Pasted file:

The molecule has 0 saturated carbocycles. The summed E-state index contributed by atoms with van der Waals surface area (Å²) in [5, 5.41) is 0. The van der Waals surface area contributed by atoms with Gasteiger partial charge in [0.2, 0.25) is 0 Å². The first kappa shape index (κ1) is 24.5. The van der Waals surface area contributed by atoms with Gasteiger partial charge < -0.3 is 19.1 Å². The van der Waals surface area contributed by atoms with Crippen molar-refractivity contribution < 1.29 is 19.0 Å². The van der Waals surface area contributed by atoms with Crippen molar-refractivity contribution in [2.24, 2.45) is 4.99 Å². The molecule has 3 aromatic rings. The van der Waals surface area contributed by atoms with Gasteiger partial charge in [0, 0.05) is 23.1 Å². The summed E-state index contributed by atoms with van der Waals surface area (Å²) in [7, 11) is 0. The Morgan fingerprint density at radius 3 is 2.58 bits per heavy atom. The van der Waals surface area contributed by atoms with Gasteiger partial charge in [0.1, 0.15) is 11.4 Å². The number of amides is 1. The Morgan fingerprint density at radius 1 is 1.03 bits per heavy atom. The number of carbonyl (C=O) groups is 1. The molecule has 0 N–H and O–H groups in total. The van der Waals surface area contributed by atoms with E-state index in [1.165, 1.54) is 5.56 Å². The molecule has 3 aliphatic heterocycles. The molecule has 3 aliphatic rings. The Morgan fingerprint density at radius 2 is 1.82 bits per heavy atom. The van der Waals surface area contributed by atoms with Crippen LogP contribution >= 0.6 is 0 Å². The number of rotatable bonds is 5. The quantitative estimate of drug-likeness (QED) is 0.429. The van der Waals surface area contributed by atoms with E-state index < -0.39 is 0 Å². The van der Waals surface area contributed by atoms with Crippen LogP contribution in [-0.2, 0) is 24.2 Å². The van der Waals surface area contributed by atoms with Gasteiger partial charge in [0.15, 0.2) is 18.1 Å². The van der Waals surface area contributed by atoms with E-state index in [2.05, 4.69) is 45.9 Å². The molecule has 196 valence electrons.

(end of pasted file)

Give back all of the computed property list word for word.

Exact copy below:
The molecule has 0 saturated carbocycles. The summed E-state index contributed by atoms with van der Waals surface area (Å²) in [5, 5.41) is 0. The van der Waals surface area contributed by atoms with Gasteiger partial charge in [0.2, 0.25) is 0 Å². The first kappa shape index (κ1) is 24.5. The van der Waals surface area contributed by atoms with Gasteiger partial charge < -0.3 is 19.1 Å². The van der Waals surface area contributed by atoms with Crippen molar-refractivity contribution < 1.29 is 19.0 Å². The van der Waals surface area contributed by atoms with Crippen molar-refractivity contribution in [2.24, 2.45) is 4.99 Å². The molecule has 3 aromatic rings. The van der Waals surface area contributed by atoms with Gasteiger partial charge in [0, 0.05) is 23.1 Å². The summed E-state index contributed by atoms with van der Waals surface area (Å²) in [7, 11) is 0. The Morgan fingerprint density at radius 3 is 2.58 bits per heavy atom. The van der Waals surface area contributed by atoms with Gasteiger partial charge in [0.1, 0.15) is 11.4 Å². The number of amides is 1. The Morgan fingerprint density at radius 1 is 1.03 bits per heavy atom. The number of carbonyl (C=O) groups is 1. The molecule has 0 N–H and O–H groups in total. The van der Waals surface area contributed by atoms with E-state index in [1.165, 1.54) is 5.56 Å². The molecule has 3 aliphatic heterocycles. The molecule has 3 aliphatic rings. The Morgan fingerprint density at radius 2 is 1.82 bits per heavy atom. The van der Waals surface area contributed by atoms with Crippen LogP contribution >= 0.6 is 0 Å². The number of rotatable bonds is 5. The quantitative estimate of drug-likeness (QED) is 0.429. The van der Waals surface area contributed by atoms with E-state index < -0.39 is 0 Å². The van der Waals surface area contributed by atoms with Crippen LogP contribution in [-0.2, 0) is 24.2 Å². The van der Waals surface area contributed by atoms with Gasteiger partial charge in [0.15, 0.2) is 18.1 Å². The van der Waals surface area contributed by atoms with E-state index in [2.05, 4.69) is 45.9 Å². The molecule has 196 valence electrons.